Can Drinking Alcohol Really Prevent Heart Failure?

Can Drinking Alcohol Really Prevent Heart Failure?
Can Drinking Alcohol Really Prevent Heart Failure?
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A beer a day keeps the cardiologist away?

You may think you’re making a healthier decision by choosing to not partake in happy hour, but new research shows that a half a pint of beer per day could actually be beneficial to your health. Brigham and Women’s Hospital in Boston just published a study that hypothesized that moderate alcohol consumption (no more than seven drinks per week) can actually reduce the risk of heart failure.

In the study, male participants who drank moderately were found to have a 20-percent lower risk of heart failure than those participants who completely abstained from drinking alcohol, and female participants were shown to have a 16 percent lower risk.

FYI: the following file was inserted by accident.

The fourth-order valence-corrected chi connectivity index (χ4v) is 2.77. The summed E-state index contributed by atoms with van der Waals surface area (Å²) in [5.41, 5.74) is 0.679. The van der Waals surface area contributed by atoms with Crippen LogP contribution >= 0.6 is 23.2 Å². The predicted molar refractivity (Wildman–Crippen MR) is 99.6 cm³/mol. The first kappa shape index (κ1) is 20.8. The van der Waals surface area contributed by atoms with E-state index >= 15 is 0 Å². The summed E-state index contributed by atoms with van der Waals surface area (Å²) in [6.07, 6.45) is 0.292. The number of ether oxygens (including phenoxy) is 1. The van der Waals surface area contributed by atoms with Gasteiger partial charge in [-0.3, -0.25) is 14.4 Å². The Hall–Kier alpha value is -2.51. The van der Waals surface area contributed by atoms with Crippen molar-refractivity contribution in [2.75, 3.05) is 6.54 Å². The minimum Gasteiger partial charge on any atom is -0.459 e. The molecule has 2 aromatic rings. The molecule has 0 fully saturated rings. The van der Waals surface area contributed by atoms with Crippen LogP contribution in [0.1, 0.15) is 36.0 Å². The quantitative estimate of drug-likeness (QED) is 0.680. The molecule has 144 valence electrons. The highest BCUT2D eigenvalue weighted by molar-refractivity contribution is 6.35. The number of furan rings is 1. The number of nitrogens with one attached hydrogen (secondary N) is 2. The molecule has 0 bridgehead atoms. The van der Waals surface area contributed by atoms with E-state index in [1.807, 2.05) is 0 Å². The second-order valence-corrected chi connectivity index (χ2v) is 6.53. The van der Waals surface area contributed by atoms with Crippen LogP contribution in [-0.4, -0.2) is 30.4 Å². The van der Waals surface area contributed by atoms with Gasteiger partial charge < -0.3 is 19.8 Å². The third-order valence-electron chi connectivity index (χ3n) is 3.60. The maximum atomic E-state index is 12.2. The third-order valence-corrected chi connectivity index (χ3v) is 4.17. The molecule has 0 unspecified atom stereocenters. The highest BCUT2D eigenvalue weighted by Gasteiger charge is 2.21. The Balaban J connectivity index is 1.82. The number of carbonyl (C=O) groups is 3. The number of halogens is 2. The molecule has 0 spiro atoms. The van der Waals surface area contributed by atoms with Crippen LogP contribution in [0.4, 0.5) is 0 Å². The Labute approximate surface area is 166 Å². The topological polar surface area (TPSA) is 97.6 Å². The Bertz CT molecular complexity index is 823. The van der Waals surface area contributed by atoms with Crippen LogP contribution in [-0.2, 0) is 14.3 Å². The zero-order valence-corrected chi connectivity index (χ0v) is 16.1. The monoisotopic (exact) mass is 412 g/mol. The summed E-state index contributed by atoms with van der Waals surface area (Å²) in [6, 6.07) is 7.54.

"These findings suggest that drinking alcohol in moderation does not contribute to an increased risk of heart failure and may even be protective,” said Dr. Scott Solomon, Professor of Medicine at Harvard Medical School and head researcher in the study. “No level of alcohol intake was associated with a higher risk of heart failure. However, heavy alcohol use is certainly a risk factor for deaths from any cause.”

Although these results may make many beer drinkers feel justified in their indulgence, remember that, as expected, those participants in the study who drank heavily were found to have a much higher risk of heart failure. 

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